December 12th, 1864

Dec. 12th, Kilpatrick is dispatched with his cavalry to locate an assault route to Fort McAllister.  Fort McAllister protects the mouth of the Ogeechee River and must be taken in order for Sherman to begin supplying his army.  After locating a route and informing Sherman, Kilpatrick rides to Midway and makes his headquarters at the Midway Church and then sends forces to Sunbury in an attempt to contact the Federal Fleet.

_dsc0218-bw
Looking west across the Ogeechee River from Fort McAllister.  Sherman need to capture this fort in order to open the river for the Union Navy to bring in supplies.  Kilpatrick’s Cavalry found a route to the fort by land, which they reported to General Sherman.  Kilpatrick then moved southwest to Midway.
_dsc0054-bw
Midway Church, constructed in 1792 as a replacement for a previous meeting house that was burned in 1779.  Kilpatrick’s Cavalry camped here at the church and Kilpatrick used it as a headquarters while he operated in the area.
_dsc0031-bw
Across the road on the far side of the church is a walled cemetery where many notable people from Georgia’s history are buried.  After raiding and looting the surrounding plantations, the Federal Cavalry soldiers used the cemetery as a coral for the livestock they liberated from near by citizens. 
Advertisements

December 1st, 1864

Dec. 1st, 1864:

The Right Wing, who Sherman is now traveling with, is making its way towards Millen and passes through the area of Herndon and Birdsville, west of Millen.

_dsc0338-bw
Birdsville Plantation, still a private residence and owned by the same family since the land was granted by the King in the 1700’s, was visited by elements of the Right Wing of Sherman’s Army.  Bummers, ransacked the house and in an attempt to find valuables, they dug up fresh graves in the family plot, all they found were the bodies of twin children that had recently died.  This home was built around 1789 and local legend holds that the home is haunted with apparitions, the sound of footsteps, voices, children crying and doors that open and close by their selves.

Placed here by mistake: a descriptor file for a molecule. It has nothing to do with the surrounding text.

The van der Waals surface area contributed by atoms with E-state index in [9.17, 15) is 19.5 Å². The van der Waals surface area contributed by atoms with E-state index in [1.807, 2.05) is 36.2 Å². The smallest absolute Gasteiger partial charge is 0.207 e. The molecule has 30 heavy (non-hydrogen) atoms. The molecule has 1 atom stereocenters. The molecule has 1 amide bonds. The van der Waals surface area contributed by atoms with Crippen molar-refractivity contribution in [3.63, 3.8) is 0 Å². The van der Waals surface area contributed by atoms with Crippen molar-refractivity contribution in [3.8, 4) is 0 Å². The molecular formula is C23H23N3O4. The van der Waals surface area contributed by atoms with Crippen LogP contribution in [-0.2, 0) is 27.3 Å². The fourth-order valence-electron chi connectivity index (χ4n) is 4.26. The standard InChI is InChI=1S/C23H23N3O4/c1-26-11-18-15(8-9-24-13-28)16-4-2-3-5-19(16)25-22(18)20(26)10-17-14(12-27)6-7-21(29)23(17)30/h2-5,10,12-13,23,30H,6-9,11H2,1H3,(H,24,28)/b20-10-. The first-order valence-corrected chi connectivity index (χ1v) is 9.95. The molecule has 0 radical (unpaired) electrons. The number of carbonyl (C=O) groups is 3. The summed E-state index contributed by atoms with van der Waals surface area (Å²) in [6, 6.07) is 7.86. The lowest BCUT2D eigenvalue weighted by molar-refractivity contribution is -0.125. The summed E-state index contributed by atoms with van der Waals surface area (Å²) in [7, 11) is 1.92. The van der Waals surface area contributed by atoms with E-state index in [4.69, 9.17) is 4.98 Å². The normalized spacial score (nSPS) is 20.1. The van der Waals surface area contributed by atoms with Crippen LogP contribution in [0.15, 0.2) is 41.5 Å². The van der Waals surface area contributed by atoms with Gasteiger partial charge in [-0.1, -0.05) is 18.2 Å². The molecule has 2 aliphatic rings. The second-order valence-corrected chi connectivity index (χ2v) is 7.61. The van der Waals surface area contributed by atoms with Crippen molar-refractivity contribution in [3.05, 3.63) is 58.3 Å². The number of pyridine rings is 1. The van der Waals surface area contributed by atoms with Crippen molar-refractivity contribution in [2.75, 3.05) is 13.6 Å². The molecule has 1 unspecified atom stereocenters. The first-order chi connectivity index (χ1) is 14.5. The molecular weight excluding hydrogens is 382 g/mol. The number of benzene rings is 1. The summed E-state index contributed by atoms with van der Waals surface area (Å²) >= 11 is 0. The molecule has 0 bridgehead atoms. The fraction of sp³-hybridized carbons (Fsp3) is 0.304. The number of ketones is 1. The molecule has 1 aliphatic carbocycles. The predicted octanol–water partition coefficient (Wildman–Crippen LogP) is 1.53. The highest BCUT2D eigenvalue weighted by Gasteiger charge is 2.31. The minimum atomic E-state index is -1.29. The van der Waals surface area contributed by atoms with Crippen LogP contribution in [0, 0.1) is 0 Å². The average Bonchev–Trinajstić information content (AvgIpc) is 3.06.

_dsc0327-bw
A small community sprung up around the plantation and at one time this served as the school.
_dsc0354-bw
A classic southern oak lined road leading to Birdsville Plantation.

November 18th, 1864

November 18th, 1864:

The Left Wing continues to move towards Milledgeville.  General Sherman is still traveling with the 14th Corps and they turn south from the area of Covington and move towards Milledgeville via Shady Dale.  The 20th Corps moved on Madison where they destroyed the railroad while Geary’s Division was sent to the Oconee River to destroy the bridges crossing it.  After they completed their assignments, the 20th Corps was to move south through Eatonton to link up with the 14th Corps near Milledgeville.  The Right Wing crosses the Ocmulgee River and begin moving south east.  They are working their way toward Monticello and toward Clinton, which is just north east of Macon.

The Federals process of foraging was in full swing.  The “Bummers” as they were often called, would leave the camps in the morning ahead of the main column and move out to the flanks.  Along the flanks they would visit every home and plantation and take their food and livestock.  There are many accounts of the”Bummers” also taking personal items and random keepsakes.  There are even accounts of the soldiers stealing and wearing ladies dresses.  For the most part, if there was more food than the soldiers could carry or use, they would destroy it so it would be of no use to an Confederates that may come around.  The “Bummers” stopped at Jarrell Plantation, now a state historic site, to forage and destroy what they could not carry.  They burned the cotton gin and destroyed 300 bushels of the families wheat, they stole the livestock, and wagons.  They Federal troops also freed all the slaves on the plantation.

_dsc0013-bw
Jarrell Plantation House.  Built in the early 1840’s this home and land belonged to the Jarrell family for 140 years.  When Federal foragers came through they torched the cotton gin, took all the food they could carry, destroyed 300 bushels of wheat, and freed 39 slaves.
_dsc0038-bw
Parts of the Right Wing also passed through the area of Round Oak and past Sunshine Church, where a Federal Cavalry had been engaged with Confederates in a small battle during the summer.
_dsc0041-bw
Elements of the Right Wing marched down this road through Round Oak on their way to Clinton.  This is also the spot where, during the Battle of Sunshine Church, the Confederates blocked the road with an artillery piece.